Introducing Quynh Doan

Introducing Quynh Doan, our new Programme Assistant.

Join us in welcoming Quynh Doan, our new Programme Assistant. Quynh is already well known to Hue Help because she grew up at Hue Children’s Shelter. After graduating from Hue University of Economics, Quynh gained experience working as an accountant for a local company before joining our team in November 2017. Quynh will work both with Hue Children’s Shelter and on our Swimming for Safety programme.  In her first month she got stuck in helping us with our end of year accounts and administration, as we conclude this year’s programmes. Quynh also organised activities for the children at the shelter, which she really enjoyed.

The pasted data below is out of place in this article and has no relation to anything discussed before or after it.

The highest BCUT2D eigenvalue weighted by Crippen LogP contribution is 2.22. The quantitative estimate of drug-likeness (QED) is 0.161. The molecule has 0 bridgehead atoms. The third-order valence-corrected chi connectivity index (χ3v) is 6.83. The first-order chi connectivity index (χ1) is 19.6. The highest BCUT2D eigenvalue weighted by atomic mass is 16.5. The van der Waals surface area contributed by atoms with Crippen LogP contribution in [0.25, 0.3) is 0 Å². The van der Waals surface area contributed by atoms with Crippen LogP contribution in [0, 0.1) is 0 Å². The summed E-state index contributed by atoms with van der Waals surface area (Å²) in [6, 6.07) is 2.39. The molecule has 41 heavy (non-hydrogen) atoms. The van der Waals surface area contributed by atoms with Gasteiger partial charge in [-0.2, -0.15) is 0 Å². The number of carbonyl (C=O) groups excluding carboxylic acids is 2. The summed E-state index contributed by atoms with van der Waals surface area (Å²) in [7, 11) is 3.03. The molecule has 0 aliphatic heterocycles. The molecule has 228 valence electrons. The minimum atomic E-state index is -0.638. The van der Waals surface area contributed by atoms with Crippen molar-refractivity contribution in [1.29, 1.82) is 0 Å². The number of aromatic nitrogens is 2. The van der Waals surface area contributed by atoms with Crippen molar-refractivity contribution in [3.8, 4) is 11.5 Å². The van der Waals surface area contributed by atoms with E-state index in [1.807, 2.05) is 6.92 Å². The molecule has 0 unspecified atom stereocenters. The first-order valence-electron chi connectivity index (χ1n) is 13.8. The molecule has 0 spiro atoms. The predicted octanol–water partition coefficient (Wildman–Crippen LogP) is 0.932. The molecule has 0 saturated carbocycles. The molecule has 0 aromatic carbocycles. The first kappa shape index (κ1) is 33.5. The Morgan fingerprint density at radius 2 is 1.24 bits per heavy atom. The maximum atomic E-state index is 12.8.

Quynh says: “I am very happy to join the Hue Help team. Me and my friends at Hue Children’s Shelter were supported by Hue Help for many years. When I was in university, Hue Help continued to help me with tuition fees and extra classes. Working with Hue Help means I can now stay in close contact with the kids and the place that I lived for over 20 years.”

For our part, we are super proud of what Quynh has achieved so far, and we’re delighted to have her join our the team.

Water Safety Education in the Classroom – first ever in Hanoi

Water Safety Education in the Classroom, Viet Hung Primary School, Long Bien, Hanoi